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Bipolar Disorder

Anticonvulsant Strategies for Treating Bipolar Disorder

Clinical applications for the most commonly used anticonvulsants are reviewed, along with complications and recent findings for day-to-day practice.

Related content:
Clinician’s Guide to Bipolar Disorder
Tipsheet: Bipolar Depression Versus Unipolar Depression

Bipolar Disorder

Non-adherence to prescribed medication by patients with psychiatric disorders is one of the greatest challenges reported by clinicians.

New neuroanatomical studies demonstrate abnormalities in brain circuitry and anatomical disconnects between regions of the brain that help to explain the aberrations of emotion and reward processing in bipolar disorder.

It is absolutely essential that every person who has bipolar disorder be screened for risk factors related to metabolic syndrome and diabetes and traditional risk factors like overweight and eating habits. More in this podcast.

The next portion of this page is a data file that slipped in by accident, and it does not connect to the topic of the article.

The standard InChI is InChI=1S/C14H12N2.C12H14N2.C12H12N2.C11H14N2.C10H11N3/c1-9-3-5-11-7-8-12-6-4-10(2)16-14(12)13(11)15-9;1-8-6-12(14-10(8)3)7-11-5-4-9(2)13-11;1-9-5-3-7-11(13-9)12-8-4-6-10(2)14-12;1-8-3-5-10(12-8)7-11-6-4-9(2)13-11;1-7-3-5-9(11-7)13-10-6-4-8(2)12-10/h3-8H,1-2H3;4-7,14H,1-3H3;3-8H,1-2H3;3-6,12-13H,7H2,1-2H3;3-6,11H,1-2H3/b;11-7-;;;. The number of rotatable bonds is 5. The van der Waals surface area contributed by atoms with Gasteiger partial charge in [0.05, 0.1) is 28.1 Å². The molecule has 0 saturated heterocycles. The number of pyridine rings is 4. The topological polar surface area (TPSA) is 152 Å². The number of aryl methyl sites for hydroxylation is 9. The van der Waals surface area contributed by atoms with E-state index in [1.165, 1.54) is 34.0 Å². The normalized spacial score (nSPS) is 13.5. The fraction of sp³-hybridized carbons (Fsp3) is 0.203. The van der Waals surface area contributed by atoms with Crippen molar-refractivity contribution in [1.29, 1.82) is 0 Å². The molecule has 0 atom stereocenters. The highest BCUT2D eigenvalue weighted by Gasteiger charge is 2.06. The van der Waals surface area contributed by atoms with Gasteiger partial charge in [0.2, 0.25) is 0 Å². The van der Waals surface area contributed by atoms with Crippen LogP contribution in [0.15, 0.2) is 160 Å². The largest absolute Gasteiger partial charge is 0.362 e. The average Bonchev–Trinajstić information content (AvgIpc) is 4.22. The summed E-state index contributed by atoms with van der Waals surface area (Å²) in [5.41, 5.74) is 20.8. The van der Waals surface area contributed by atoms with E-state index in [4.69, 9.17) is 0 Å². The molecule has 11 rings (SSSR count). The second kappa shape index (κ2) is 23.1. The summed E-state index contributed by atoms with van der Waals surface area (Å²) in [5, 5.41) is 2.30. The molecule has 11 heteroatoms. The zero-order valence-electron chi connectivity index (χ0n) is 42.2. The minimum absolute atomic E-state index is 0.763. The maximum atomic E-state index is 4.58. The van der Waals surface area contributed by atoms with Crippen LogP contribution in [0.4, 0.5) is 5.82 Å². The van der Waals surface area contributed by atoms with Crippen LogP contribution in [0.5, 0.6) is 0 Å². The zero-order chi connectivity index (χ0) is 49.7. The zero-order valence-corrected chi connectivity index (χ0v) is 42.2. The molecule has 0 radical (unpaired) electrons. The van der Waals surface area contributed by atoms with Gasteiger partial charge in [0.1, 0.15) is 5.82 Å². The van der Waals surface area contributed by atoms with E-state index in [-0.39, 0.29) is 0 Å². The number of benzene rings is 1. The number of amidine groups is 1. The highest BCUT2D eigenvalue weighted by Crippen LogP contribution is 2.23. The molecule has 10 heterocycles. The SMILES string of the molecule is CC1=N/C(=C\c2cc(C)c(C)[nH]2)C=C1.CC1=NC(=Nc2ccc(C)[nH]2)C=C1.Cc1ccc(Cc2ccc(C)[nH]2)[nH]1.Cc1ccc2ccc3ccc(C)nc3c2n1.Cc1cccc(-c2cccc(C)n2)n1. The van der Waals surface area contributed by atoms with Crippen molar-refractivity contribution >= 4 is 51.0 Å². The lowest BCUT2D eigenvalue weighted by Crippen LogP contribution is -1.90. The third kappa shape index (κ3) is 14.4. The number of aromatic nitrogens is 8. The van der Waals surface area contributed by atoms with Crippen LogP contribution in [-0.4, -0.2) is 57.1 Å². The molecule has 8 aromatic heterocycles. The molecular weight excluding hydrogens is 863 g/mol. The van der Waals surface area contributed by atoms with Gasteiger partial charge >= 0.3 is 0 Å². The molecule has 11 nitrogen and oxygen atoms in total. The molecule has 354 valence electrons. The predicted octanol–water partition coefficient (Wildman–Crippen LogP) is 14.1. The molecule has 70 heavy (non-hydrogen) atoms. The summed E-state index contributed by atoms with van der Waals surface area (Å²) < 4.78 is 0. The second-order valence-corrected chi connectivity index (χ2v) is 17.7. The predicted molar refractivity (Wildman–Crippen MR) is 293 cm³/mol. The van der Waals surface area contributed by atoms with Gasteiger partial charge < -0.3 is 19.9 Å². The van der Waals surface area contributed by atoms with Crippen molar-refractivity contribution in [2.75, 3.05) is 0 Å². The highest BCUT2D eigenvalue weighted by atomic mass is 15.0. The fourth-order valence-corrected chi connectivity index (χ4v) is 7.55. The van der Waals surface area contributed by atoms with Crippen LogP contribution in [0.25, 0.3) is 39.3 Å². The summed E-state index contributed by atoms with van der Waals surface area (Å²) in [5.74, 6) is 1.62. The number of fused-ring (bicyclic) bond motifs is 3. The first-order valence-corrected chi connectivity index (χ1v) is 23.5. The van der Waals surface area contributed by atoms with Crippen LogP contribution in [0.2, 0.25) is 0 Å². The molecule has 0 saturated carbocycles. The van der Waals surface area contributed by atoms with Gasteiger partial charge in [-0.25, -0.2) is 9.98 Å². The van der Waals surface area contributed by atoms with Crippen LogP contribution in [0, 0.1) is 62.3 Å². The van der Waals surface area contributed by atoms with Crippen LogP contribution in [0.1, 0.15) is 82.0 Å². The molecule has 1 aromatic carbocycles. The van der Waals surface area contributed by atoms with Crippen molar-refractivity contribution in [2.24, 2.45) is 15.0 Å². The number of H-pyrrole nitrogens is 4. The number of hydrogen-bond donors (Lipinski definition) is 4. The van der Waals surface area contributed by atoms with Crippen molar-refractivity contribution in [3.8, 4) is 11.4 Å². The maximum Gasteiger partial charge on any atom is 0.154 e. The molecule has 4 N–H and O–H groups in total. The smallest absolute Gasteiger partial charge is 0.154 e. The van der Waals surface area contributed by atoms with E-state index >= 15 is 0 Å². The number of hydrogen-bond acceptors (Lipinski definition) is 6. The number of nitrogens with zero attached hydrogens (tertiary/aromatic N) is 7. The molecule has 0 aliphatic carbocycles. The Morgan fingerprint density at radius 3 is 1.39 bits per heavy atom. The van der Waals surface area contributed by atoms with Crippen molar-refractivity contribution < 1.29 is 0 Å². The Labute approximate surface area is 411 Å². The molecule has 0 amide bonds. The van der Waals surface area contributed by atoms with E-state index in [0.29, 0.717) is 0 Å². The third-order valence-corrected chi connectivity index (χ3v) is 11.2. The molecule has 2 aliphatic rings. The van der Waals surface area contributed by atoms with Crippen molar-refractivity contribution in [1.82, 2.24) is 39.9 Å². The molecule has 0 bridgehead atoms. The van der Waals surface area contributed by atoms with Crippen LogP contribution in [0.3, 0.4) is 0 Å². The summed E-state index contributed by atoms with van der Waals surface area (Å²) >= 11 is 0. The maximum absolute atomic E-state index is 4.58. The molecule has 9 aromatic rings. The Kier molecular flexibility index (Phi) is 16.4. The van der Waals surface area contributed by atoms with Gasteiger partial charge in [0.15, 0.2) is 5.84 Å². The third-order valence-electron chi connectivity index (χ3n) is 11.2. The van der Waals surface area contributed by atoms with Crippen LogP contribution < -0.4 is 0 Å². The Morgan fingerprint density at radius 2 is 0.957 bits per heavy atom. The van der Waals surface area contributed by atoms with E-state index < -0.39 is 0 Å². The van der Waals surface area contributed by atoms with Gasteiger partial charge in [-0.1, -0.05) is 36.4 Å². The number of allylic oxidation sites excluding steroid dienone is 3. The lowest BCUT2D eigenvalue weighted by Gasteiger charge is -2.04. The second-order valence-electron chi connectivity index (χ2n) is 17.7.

The lay press has focused a lot of attention on the use of ketamine as a potentially rapidly acting treatment for depression. But are psychiatrists really ready to offer ketamine as a treatment alternative for mood disorders? An expert weighs in.

New brain biomarker studies hint at an intriguing pathological mechanism for bipolar disorder. This kind of research is just what is needed, judging from recent editorials on the question.

We know there is extensive overlap between bipolar disorder and medical morbidity—including obesity, diabetes, and metabolic syndrome. The real question is why. More in this podcast.

Diagnosis and treatment problems for bipolar patients extend well beyond mere mood symptoms. These studies examine who needs care most, who is least likely to get it, and one way to improve adherence to treatment.

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